We’re Paying for Robots to Take Our Jobs. Seriously.
BU’s Pascual Restrepo on how the tax code rewards businesses for automating
Science fiction like The Terminator franchise has created the enduring meme of malevolent robots overthrowing humanity. The notion that we’d actually pay for them to replace us is so far-fetched that even Arnold Schwarzenegger hasn’t imagined it. But the government has.
In the paper, the College of Arts and Sciences assistant professor of economics and MIT colleagues say that the tax code subsidizes the replacement of humans with automation, thanks to provisions that are biased towards capital (income-producing assets like machines) and against labor.
When a firm hires a human, it incurs its share of payroll taxes for that person’s Social Security, Medicare, and unemployment insurance. But buying robots and other software and equipment brings tax breaks, such as depreciation allowances. “We find that labor taxes in the US are in the range of 25.5-33.5%,” the authors write. “Effective capital taxes on software and equipment, on the other hand, are much lower [at] about 5%.”
Supporters of low capital taxes argue that they allow businesses to hire and pay more to humans. Au contraire, the paper says: the tax bias actually encourages automation, even when there’s little efficiency gain from machines, to the detriment of employment. In fact, the researchers estimate that eliminating the bias toward capital could boost US employment by up to 6 percent.
Restrepo, who has studied job losses because of robotics, discussed his tax paper—to be published by the journal Brookings Papers on Economic Activity—with BU Today.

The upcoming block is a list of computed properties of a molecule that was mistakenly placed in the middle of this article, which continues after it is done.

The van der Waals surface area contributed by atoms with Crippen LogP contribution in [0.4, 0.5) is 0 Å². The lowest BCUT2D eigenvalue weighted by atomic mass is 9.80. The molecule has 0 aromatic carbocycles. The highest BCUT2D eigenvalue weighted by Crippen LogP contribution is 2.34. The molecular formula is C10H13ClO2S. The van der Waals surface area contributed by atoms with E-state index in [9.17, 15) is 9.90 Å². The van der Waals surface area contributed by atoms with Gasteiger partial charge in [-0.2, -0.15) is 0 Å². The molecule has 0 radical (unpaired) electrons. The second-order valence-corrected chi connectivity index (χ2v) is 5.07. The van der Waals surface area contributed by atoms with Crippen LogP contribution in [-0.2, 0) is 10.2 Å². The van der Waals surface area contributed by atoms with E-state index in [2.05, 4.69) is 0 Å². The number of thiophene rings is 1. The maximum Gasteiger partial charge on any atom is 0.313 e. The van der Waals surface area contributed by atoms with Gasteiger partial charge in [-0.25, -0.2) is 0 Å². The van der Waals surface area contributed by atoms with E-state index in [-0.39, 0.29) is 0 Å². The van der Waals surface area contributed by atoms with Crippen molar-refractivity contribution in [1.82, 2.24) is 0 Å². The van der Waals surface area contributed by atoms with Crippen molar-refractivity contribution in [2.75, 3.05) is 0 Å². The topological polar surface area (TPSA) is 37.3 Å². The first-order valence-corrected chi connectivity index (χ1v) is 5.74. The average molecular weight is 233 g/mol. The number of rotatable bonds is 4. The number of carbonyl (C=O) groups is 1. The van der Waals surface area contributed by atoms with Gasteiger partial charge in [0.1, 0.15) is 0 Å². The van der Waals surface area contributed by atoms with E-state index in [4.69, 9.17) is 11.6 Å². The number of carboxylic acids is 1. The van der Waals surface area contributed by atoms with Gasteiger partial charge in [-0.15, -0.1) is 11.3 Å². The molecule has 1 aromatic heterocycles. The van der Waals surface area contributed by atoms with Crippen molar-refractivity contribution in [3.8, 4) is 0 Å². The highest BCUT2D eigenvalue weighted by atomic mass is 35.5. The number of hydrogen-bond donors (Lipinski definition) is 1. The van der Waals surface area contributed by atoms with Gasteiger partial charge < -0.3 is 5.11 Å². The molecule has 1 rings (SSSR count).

With Pascual Restrepo
BU Today: Your proposed solution is “optimal taxes,” including a stiff tax on robot purchases. What are the political chances of such a tax, given congressional Republicans’ hostility to seemingly any tax increase?
Pascual Restrepo: An optimal tax schedule would involve higher taxes on capital and lower taxes on labor. This would raise the same revenue, and so perhaps this can be used to gain political support. The key observation is that if you set taxes on capital and labor right, then you don’t have to worry about introducing an extra tax on robots or automation. If taxes are right, then firms face the right prices and the right incentives to automate, and so one does not need to tax automation or robots on top of that.
A tax on robots or other tools to reduce automation becomes useful only if this partial reform is politically more feasible than reducing taxes on labor. The current tax system unduly increases the price of labor relative to capital and encourages excessive automation. The objective of these tools or taxes on automation is to prevent the automation of additional tasks. The idea is just to make sure that when a firm is contemplating whether to automate its checkout clerks, it does so because this is a productive innovation that will improve the goods and services it provides, and not just to avoid paying labor taxes.
I should caution that there is a lot of uncertainty surrounding our numbers. Our conclusions rely on several empirical estimates describing how much savings change when taxes on capital are modified, or employment changes as taxes on labor increase.
BU Today: Larry Summers, former Treasury secretary, says government isn’t capable of distinguishing good tech-for-human replacements from bad—for example, he says some tech doesn’t improve efficiency but does make better products and services than humans, as when surgeons use robots for operations.
Pascual Restrepo: Summers is probably right: implementing policies that avoid the use of “so-so” automation technologies (those that are motivated by small tax differences and not by true improvements in productivity) is hard. But hard doesn’t mean wrong. We just need to think harder about implementation.
BU Today: Some economists have called for radical tax simplification that would include taxing labor and capital at the same rate, removing the bias. Is that a good idea?
Pascual Restrepo: I think that one can make a cogent case based on existing evidence that this would be a good thing to do. But as I said before, we need a better empirical understanding of how taxes affect savings and labor supply decisions. So this is a question where my view can evolve very quickly depending on new evidence.